Arguably the best card of the 1960’s resides in the 1963 Topps set and may be the best card of the last 50 years. Despite all the controversy that surrounds Pete Rose his #537 rookie card has remained at the top of the list with collectors, more popular than ever before! One of the main cogs from the Big Red Machine of the 1970’s, it’s hard to say what the value of this card may be should he ever be reinstated into baseball and eventually elected to the Baseball Hall of Fame. The other key rookie is the Willie Stargell #553 card which was another one of those hard to buy cards as a kid in the 70’s. Also in this set is the last regular issued Topps card of Stan Musial #250 which has always been a favorite with collectors and caps off a long and productive run of yearly baseball cards of Stan “The Man”.
For whatever reason, I never had a difficult time putting together my 1964 Topps set as a kid because the card shop had plenty examples of them. Maybe because it is one of the lower valued sets of the 1960’s and doesn’t have any major rookie cards outside of Phil Niekro or possibly that the star cards were very affordable. Most likely it was because the majority of star cards were in the more abundant and higher circulated lower numbered series. I have been told by those who collected in 1964 that the last card in the set, #587 of Bennie Daniels was a very difficult card to get and usually the last card needed to complete ones set. The second year card of Pete Rose #125 and card #200 of Sandy Koufax are two of the best cards in the set but card #331 of the A.L. Bombers showing Roger Maris, Norm Cash, Mickey Mantle and Al Kaline is a very popular classic!
The 1965 Topps cards with their classic pennants on the card front which have the team name and logo inside the pennant made for one neat looking set! This was a popular set to collect in the 1970’s because some of the game’s best players at that time had rookie cards in the set but for most of my friends it was issued the year we were born and to own a set from the year you were born was a cool thing! The rookie cards of Steve Carlton #477 and Jim “Catfish” Hunter #526 are the top rookie cards in the set and two of the best rookie cards from the 1960’s. Other cards worth mentioning are the #16 Joe Morgan and #581 Tony Perez rookies along with the #207 Pete Rose, #300 Sandy Koufax and #510 Ernie Banks cards.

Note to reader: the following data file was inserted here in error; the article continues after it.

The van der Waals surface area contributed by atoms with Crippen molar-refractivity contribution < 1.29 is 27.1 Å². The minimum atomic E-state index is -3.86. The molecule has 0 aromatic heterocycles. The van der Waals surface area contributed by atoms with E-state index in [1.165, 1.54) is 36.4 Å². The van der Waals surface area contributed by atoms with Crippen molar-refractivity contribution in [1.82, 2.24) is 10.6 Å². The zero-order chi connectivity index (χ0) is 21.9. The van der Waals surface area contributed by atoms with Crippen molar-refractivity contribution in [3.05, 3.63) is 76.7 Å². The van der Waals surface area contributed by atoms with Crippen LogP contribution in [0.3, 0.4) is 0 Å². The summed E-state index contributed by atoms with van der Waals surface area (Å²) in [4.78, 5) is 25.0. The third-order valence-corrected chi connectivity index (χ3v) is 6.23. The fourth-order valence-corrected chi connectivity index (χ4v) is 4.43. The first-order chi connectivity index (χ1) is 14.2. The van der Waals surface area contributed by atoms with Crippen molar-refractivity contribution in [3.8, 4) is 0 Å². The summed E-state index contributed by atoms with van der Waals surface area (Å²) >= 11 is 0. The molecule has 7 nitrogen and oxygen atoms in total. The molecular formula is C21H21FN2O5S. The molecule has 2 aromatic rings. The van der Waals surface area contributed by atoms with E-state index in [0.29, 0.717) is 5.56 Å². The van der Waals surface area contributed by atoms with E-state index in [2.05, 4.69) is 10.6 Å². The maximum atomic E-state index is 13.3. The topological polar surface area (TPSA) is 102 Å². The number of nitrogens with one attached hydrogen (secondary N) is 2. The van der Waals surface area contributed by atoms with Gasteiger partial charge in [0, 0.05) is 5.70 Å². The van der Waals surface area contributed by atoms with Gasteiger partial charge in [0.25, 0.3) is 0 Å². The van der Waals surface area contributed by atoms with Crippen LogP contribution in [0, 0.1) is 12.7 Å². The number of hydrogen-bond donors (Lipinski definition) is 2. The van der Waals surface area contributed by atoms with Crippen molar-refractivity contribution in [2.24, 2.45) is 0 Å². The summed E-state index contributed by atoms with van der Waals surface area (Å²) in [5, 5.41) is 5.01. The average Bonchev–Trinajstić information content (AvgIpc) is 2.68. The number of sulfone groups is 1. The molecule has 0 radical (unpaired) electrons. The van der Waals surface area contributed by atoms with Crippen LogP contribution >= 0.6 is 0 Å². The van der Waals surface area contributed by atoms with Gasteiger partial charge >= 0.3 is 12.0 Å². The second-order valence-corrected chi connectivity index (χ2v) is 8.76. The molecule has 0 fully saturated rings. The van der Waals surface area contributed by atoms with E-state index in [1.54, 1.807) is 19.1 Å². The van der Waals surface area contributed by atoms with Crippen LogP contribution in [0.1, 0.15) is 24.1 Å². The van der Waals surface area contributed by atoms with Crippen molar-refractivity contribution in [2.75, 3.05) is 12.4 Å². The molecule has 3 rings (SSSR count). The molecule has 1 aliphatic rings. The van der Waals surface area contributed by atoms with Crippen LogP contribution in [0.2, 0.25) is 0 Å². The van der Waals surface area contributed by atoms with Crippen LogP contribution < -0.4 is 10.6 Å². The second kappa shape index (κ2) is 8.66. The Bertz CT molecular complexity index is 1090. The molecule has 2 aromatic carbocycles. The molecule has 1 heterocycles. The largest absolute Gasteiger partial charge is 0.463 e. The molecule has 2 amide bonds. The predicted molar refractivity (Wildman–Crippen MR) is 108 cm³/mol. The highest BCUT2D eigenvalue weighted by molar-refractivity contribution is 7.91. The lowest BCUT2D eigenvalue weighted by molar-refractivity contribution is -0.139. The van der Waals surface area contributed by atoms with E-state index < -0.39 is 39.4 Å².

Like the 1964 Topps set, the 1966 Topps were a rather reasonable set to assemble and I wasted no time by splurging to get the #50 Mickey Mantle card right off the bat. It was my first Mantle card and I cherished it like no other card I had! The last regular issued card of Sandy Koufax #100 is in this set which caps his great career and also the #30 Pete Rose card. One of the better short print cards of the decade is the last card in the set of #598 Gaylord Perry. Other tough short prints include the #526 Twins team card, the #583 Tigers team card and the #550 Willie McCovey card. The key rookie cards of Jim Palmer #126, Fergie Jenkins #254 and Don Sutton #288 make this tri-fecta of pitching Hall of Famers one of the best of the decade.